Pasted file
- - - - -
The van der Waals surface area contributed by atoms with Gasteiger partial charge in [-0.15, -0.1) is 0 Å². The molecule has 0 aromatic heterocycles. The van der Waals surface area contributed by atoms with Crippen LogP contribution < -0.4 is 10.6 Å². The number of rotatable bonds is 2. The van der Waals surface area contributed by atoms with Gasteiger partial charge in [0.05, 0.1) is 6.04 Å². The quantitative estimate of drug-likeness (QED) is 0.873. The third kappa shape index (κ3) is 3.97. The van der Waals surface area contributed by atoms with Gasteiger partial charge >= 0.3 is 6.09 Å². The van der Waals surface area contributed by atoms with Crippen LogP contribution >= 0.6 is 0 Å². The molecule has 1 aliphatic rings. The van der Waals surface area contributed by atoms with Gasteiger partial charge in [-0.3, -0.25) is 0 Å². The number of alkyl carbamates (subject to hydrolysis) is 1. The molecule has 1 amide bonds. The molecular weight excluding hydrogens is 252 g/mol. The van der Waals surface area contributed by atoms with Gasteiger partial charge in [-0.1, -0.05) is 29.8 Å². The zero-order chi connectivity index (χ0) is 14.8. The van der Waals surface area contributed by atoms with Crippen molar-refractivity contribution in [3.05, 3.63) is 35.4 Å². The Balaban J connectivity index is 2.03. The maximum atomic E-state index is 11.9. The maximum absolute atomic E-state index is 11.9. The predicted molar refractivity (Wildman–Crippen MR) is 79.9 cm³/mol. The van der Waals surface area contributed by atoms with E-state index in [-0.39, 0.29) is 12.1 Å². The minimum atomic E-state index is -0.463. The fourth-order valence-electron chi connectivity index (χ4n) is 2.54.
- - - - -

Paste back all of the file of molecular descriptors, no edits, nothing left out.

The van der Waals surface area contributed by atoms with Gasteiger partial charge in [-0.15, -0.1) is 0 Å². The molecule has 0 aromatic heterocycles. The van der Waals surface area contributed by atoms with Crippen LogP contribution < -0.4 is 10.6 Å². The number of rotatable bonds is 2. The van der Waals surface area contributed by atoms with Gasteiger partial charge in [0.05, 0.1) is 6.04 Å². The quantitative estimate of drug-likeness (QED) is 0.873. The third kappa shape index (κ3) is 3.97. The van der Waals surface area contributed by atoms with Gasteiger partial charge >= 0.3 is 6.09 Å². The van der Waals surface area contributed by atoms with Crippen LogP contribution >= 0.6 is 0 Å². The molecule has 1 aliphatic rings. The van der Waals surface area contributed by atoms with Gasteiger partial charge in [-0.3, -0.25) is 0 Å². The number of alkyl carbamates (subject to hydrolysis) is 1. The molecule has 1 amide bonds. The molecular weight excluding hydrogens is 252 g/mol. The van der Waals surface area contributed by atoms with Gasteiger partial charge in [-0.1, -0.05) is 29.8 Å². The zero-order chi connectivity index (χ0) is 14.8. The van der Waals surface area contributed by atoms with Crippen molar-refractivity contribution in [3.05, 3.63) is 35.4 Å². The Balaban J connectivity index is 2.03. The maximum atomic E-state index is 11.9. The maximum absolute atomic E-state index is 11.9. The predicted molar refractivity (Wildman–Crippen MR) is 79.9 cm³/mol. The van der Waals surface area contributed by atoms with E-state index in [-0.39, 0.29) is 12.1 Å². The minimum atomic E-state index is -0.463. The fourth-order valence-electron chi connectivity index (χ4n) is 2.54.